Protected/Encrypted Signature for email?


New Email
Hi everyone, my organization uses pre-fixed signatures for all of our employees for emails; something like this:

John Doe, President
(123) 456-7890
{and then here's an image, logo type}

My problem is that the image^ always comes through as an attachment; some email servers don't even show the image.
I've seen that bigger organizations and junk mail usually has a protected (as in you can't click it and save) image, one that doesn't show as an attachment to the email as well.
Everyone I've talked to says it's a mail/computer problem, but I'm thinking there must be a service/business that does this for ppl/orgs. Maybe I just don't know the right word to search for on google lol.
Does anyone know how I can fix this, or some service that could help me fix it?
Thanks I'd be eternally grateful if I could fix this problem, it's these little things that really frustrate an organization; plus we just don't look professional like that.


New Email
The signatures are normally a function of your email client. Your mail message itself must be an HTML message and must be rendered as HTML for this image to show. You can attach this image in two different ways one is to link an image on your website, and another one is still attached the image as a MIME encoded part of a "multipart" document. Both have advantages and drawbacks, for example, if you attach an image from the website, most mail clients set up by default to block any images.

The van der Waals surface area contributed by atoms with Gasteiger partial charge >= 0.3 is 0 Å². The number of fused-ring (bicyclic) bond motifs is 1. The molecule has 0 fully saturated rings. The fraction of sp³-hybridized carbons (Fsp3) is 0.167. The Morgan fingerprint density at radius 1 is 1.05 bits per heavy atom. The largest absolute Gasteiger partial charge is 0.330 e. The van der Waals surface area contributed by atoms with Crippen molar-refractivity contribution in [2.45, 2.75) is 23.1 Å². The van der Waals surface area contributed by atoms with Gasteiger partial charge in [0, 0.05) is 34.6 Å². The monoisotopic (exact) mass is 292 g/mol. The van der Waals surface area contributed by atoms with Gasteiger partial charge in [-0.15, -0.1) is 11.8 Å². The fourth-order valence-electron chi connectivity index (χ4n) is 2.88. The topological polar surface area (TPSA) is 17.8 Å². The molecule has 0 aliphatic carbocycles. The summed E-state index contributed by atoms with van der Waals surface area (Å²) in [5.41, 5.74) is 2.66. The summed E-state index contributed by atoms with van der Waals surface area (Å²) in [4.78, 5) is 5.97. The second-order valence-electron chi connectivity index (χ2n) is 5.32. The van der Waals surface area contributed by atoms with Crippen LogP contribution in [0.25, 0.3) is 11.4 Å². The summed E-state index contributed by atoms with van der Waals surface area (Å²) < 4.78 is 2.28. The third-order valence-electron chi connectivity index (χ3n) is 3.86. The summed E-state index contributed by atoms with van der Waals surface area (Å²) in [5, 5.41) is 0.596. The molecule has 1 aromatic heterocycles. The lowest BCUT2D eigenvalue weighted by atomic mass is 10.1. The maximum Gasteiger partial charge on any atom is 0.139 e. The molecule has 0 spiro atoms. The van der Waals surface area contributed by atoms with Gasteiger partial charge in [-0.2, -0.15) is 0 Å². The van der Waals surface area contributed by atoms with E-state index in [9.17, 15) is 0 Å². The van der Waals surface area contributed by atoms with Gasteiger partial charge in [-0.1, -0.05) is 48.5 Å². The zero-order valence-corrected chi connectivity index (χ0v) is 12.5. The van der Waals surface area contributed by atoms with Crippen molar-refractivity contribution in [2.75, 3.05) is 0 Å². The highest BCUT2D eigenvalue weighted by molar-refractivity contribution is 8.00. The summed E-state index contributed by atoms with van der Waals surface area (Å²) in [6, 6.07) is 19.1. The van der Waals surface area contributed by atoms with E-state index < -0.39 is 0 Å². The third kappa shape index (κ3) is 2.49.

You probably saw it a few times when images become holes in your HTML document with little X marks on them. However, email message itself is still pretty small.
If you attach the image as MIME part of a "multipart" document most of the time your image will show up since it's already there, but each of your messages will be larger so even if you send just two lines your message will be at least a few kilobytes long and in this case it is very advisable to compress your image as much as you possibly can.

Most mail clients will allow you to create a signature within the mail client, and usually it's going to be quite right. The only thing you have to watch out is when you do it in Microsoft outlook, especially if it's set to "rich text format" message type.
The Outlook sends a plaintext message plus some winmail.dat file that is only readable by another instance of Microsoft Outlook, and that is where your problem might be so in this case you have another solution to switch it to HTML.